The Green Bay Packers have come under fire in the pro-life community for making a donation to Planned Parenthood through their charitable arm, the Packers Foundation. In a press release earlier this month, the foundation announced the names of their annual grant recipients, which totaled over $2.05 million. The grant given to Planned Parenthood was one of 192 overall, but the Packers’ unique status among NFL teams, as well as the pro-life make up of the Wisconsin community, have some calling foul.
Planned Parenthood is the largest abortion chain in the country, committing approximately 330,000 abortions annually, according to its own reports, which is approximately 40% of all abortions. Most of the organizations the Packers gave money to were not controversial, yet Planned Parenthood, which commits hundreds of thousands of abortions every year, seems to violate the mission of the grants given. The mission of the Packers Foundation is to “support charities possessing one or more of the following goals: perpetuates a community environment that promotes families and the competitive value of athletics; contributes to player and fan welfare; ensures the safety and education of children; and/or prevents cruelty to animals.”
Pro-Life Wisconsin said giving to Planned Parenthood violates this mission. “If the foundation truly wanted to promote families and ensure the safety of children, they would not be financially investing in an organization that violently destroys children’s lives each and every day,” Pro-Life Wisconsin said in a statement to Life News. “Any perceived benefit Planned Parenthood provides to society is wiped out every time they kill a baby, which in their case is 4,639 times a year in Wisconsin alone. In just one day, they wipe out the approximate equivalent of an entire football team.”
What sets the Packers apart from other NFL teams, and makes this donation especially egregious, is that the Packers are publicly owned by over 350,000 fans who have a total of 5,011,558 shares. A Pew Research Center study found that approximately half of all Wisconsin residents are pro-life, meaning the Packers could potentially be alienating half of their fans and owners.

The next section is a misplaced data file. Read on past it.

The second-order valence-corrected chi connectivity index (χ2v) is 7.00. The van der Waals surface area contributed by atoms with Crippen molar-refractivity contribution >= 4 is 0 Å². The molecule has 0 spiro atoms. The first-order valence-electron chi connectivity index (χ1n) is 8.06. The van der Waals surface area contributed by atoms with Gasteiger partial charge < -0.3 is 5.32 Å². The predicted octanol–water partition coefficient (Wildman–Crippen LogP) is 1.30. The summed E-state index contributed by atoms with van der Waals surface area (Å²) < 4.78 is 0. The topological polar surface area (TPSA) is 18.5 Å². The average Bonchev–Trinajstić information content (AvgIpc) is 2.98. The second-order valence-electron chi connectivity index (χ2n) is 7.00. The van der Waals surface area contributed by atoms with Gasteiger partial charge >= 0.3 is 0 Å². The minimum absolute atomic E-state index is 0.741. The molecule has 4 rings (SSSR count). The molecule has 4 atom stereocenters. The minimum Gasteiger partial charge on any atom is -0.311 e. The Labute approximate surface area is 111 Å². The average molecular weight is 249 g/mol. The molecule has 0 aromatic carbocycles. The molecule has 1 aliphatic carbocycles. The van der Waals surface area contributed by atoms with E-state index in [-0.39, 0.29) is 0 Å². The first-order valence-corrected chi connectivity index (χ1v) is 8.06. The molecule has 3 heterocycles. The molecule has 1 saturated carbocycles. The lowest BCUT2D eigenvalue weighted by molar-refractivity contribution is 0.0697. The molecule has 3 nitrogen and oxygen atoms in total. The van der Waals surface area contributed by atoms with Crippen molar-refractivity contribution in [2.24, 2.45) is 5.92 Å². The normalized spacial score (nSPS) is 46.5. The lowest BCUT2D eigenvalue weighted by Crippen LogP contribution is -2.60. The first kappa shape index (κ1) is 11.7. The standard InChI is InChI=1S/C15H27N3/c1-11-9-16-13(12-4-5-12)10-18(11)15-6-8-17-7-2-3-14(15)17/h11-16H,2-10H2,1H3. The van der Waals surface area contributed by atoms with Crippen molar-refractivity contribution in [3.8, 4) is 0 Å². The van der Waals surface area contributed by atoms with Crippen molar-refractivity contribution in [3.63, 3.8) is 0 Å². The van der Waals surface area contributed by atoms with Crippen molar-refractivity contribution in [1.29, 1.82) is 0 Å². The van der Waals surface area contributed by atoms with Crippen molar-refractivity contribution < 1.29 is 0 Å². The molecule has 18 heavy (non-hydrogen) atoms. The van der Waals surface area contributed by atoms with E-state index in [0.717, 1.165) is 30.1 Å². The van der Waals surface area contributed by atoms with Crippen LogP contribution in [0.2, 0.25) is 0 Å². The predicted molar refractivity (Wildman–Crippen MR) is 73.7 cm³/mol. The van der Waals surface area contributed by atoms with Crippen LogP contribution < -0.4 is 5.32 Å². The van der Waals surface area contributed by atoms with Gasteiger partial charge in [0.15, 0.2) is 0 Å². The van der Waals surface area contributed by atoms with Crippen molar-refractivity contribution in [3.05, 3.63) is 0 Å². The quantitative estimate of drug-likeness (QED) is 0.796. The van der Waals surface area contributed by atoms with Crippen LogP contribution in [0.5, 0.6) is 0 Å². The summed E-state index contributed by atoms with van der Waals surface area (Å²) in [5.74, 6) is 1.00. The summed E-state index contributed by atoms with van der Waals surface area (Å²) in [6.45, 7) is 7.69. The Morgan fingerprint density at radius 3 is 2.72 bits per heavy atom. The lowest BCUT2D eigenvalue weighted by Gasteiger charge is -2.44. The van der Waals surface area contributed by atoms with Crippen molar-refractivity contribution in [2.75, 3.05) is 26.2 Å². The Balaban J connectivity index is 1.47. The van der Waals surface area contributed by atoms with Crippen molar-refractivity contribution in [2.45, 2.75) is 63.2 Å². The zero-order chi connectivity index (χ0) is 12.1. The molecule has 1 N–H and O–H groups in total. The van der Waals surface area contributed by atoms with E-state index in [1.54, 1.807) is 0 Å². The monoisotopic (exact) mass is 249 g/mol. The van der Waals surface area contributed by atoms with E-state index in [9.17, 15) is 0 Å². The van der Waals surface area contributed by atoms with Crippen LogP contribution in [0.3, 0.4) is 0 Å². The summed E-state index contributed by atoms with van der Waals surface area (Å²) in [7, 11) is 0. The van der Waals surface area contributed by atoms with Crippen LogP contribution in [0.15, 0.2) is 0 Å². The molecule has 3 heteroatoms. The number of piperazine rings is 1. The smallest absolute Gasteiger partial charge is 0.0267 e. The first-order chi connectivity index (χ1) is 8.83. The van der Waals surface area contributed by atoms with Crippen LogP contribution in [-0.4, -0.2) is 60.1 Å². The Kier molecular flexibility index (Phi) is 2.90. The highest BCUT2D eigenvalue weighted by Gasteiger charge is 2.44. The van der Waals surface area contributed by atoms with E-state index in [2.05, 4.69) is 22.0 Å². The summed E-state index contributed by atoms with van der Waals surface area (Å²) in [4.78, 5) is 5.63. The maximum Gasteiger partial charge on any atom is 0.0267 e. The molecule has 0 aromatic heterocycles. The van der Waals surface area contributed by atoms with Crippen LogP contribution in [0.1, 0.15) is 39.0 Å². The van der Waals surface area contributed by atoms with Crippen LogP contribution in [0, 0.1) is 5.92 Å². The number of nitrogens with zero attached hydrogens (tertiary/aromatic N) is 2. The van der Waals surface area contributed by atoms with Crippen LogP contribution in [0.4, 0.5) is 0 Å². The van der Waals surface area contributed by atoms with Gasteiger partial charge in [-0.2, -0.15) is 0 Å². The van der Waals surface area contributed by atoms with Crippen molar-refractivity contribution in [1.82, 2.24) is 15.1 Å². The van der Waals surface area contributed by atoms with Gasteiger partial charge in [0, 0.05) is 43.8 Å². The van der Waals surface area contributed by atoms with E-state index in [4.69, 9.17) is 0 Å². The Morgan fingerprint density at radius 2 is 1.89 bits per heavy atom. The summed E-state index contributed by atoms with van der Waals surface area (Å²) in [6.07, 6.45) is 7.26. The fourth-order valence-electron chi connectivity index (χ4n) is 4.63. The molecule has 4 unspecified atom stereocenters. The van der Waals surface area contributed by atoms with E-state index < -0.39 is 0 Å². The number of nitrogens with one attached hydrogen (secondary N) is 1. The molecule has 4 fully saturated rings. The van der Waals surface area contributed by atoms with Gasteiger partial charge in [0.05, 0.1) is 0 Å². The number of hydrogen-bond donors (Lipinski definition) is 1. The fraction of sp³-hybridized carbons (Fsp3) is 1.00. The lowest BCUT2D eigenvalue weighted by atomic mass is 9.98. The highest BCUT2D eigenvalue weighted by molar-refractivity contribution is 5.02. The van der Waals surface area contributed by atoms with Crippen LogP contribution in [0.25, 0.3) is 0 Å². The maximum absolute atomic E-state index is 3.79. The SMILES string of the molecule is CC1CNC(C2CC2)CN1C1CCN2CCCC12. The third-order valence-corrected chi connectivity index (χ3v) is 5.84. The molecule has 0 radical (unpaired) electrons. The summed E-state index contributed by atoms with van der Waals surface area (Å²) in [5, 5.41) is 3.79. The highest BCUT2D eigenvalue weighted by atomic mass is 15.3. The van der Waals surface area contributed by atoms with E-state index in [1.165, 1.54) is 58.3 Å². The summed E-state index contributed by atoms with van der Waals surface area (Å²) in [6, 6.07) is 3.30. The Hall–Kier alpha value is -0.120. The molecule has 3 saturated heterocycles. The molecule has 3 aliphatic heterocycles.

The Packers Foundation told the Green Bay Press Gazette that the grant is for one specific Planned Parenthood program, and was not a blanket donation or endorsement of Planned Parenthood’s other programs. The program, Cuidándonos Creceremos más Sanos (CCmáS), is allegedly dedicated to providing health care and education to underserved Latino families in southeastern Wisconsin.
“This is an innovative Spanish-language education program that empowers people to take charge of their health,” Tanya Atkinson, president and CEO of Planned Parenthood of Wisconsin, told the Press Gazette. “The Medical College of Wisconsin is predicting cancer rates among Hispanic women will double in the next 10 years. Programs like CCmáS serve as a critical connector between patients and the health care they need.”
Planned Parenthood often claims to be a vital provider of health care services to underserved or low-income communities. But here are the facts: Despite Planned Parenthood’s insistence that Americans everywhere rely on them for health care, they serve a small percentage of women. Atkinson mentions, for example, cancer rates, yet this is actually not a battle where Planned Parenthood is on the front lines. It performs very small percentages of health screenings — less than 2% of all breast exams (and zero mammograms), less than 1% of all Pap tests (screening for cervical cancer), and less than 2% of cancer screenings for women in total. Prenatal care is practically non-existent at Planned Parenthood, and the minute number of adoption referrals are dwarfed by the number of abortions they commit each year.
Planned Parenthood also continues to be vastly outnumbered by legitimate health care clinics across the country. Health care at Planned Parenthood has steadily decreased in recent years, yet it continues to call itself a legitimate health care provider.
The Packers did respond to the controversy, saying that their grant did not mean they agree with Planned Parenthood’s status as an abortion chain. “The Packers and the foundation certainly understand there are individuals who disagree with some aspect of one or more of the 2,800 organizations that have been supported since 1986,” Aaron Popkey, Packers director of public affairs, told the Press Gazette. “The organization respects those views. Grant applications are considered specific to their initiatives and do not necessarily imply endorsement of other actions by the organizations.”
Yet Planned Parenthood’s main focus is, and always has been, abortion. It is not health care. And while it might be well-intentioned to think giving a grant to a health care program will not affect abortion, it actually directly allows Planned Parenthood to focus more of its other funding on committing more abortions — in essence, no matter what the intention was, it’s still funding abortions. This is something Planned Parenthood is aware of, and takes advantage of.
The Packers Foundation may have meant well. But giving money to an abortion corporation is needlessly divisive, and contributes to the continued bloodshed of innocent preborn children in Wisconsin, and across the country.
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